UNICEF tackles needs of Sri Lankan flood victims
COLOMBO, – UNICEF supplies packed into seven trucks have arrived in eastern Sri Lanka, to support the million people affected by massive flooding.
Official reports state 23 people have been killed, 36 injured and more than 300,000 displaced by the floods.
UNICEF’s consignment has been handed over to local government officials who are working with the Sri Lankan military in order to distribute badly-needed goods to the displaced.
UNICEF Sri Lanka Representative, Reza Hossaini, said: “In recent years these communities have suffered major blows; many of them have been caught up in years of conflict, in the wake of the 2004 tsunami and now these floods.
“Many families were only just returning home after years of displacement. They were rebuilding their lives, children were returning to their community schools and now they all face this latest severe setback.”
UNICEF has addressed one of the pressing priorities, the need for safe water and hygiene. Its support includes: 50 water tanks (1,000 litres each), water tablets able to purify two million litres of water, 7,000 tarpaulins, chlorine bleaching powder for equipment sterilising, 7,000 sleeping mats, 3,000 buckets, 30,000 bars of soap and cooking pots.
More UNICEF consignments will meet emerging needs. It is planned to send family hygiene kits, thousands of sleeping mats for those displaced and more cooking equipment.
Preceded by more than a week of intense wet weather, five days of non-stop heavy raining since the weekend have turned part of eastern Sri Lanka into a lake. The Batticaloa and Ampara districts are particularly badly hit.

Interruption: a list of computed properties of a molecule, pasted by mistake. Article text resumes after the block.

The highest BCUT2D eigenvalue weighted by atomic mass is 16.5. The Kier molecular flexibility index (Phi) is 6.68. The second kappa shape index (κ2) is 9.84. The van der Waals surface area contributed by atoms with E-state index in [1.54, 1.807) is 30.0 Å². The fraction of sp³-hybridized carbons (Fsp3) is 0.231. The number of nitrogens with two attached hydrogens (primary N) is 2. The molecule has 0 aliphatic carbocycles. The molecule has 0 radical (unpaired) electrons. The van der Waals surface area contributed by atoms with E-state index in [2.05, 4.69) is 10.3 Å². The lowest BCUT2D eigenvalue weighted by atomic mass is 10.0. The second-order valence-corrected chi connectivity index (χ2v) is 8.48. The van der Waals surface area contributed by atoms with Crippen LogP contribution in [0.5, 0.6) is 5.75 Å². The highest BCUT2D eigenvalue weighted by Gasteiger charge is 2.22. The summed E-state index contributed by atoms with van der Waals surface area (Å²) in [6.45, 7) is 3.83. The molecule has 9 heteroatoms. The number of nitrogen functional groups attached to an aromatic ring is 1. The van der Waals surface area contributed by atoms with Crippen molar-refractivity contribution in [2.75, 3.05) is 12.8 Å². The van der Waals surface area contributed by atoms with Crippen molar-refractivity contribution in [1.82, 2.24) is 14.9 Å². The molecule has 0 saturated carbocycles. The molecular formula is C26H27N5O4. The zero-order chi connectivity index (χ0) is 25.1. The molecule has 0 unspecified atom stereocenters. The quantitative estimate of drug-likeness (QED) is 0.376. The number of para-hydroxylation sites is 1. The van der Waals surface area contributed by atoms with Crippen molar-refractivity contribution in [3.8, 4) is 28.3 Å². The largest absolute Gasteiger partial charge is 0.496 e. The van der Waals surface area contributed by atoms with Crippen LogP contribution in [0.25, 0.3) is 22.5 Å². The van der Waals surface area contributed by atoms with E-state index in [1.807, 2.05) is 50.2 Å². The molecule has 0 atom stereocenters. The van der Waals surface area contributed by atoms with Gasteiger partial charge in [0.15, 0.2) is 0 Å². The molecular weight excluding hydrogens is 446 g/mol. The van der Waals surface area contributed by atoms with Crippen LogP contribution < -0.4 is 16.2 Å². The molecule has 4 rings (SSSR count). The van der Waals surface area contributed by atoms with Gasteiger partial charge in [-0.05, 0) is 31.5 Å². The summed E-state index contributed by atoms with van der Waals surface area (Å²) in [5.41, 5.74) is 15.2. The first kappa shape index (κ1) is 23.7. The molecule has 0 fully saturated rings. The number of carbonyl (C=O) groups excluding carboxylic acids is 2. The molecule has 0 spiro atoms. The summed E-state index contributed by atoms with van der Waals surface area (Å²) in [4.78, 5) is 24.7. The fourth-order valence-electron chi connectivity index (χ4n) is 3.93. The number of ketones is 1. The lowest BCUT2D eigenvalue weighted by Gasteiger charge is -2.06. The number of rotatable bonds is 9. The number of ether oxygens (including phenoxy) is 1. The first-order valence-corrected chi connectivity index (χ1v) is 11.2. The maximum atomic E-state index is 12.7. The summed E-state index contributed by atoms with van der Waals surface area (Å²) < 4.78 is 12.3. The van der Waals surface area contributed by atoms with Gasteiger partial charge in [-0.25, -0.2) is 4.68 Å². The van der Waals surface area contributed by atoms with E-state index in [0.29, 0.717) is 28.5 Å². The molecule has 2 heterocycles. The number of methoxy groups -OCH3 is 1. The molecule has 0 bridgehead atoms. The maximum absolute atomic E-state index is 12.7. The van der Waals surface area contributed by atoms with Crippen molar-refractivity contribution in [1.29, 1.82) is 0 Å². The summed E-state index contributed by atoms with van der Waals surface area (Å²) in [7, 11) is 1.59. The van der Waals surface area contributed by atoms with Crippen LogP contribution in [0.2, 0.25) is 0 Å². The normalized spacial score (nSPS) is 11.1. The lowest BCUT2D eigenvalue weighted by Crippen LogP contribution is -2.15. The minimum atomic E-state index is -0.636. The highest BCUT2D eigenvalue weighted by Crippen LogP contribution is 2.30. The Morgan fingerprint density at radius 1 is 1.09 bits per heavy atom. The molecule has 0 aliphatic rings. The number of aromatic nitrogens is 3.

This consignment of UNICEF support is part of a wider Government and UN effort to support the affected communities. As most roads are impassable by vehicle, the Sri Lankan military is using boats to deliver much-needed aid. The UN is preparing to launch an emergency fund-raising appeal.
UNICEF is on the ground in over 150 countries and territories to help children survive and thrive, from early childhood through adolescence. The world’s largest provider of vaccines for developing countries, UNICEF supports child health and nutrition, good water and sanitation, quality basic education for all boys and girls, and the protection of children from violence, exploitation, and AIDS. UNICEF is funded entirely by the voluntary contributions of individuals, businesses, foundations and governments. For more information about UNICEF and its work visit: www.unicef.org
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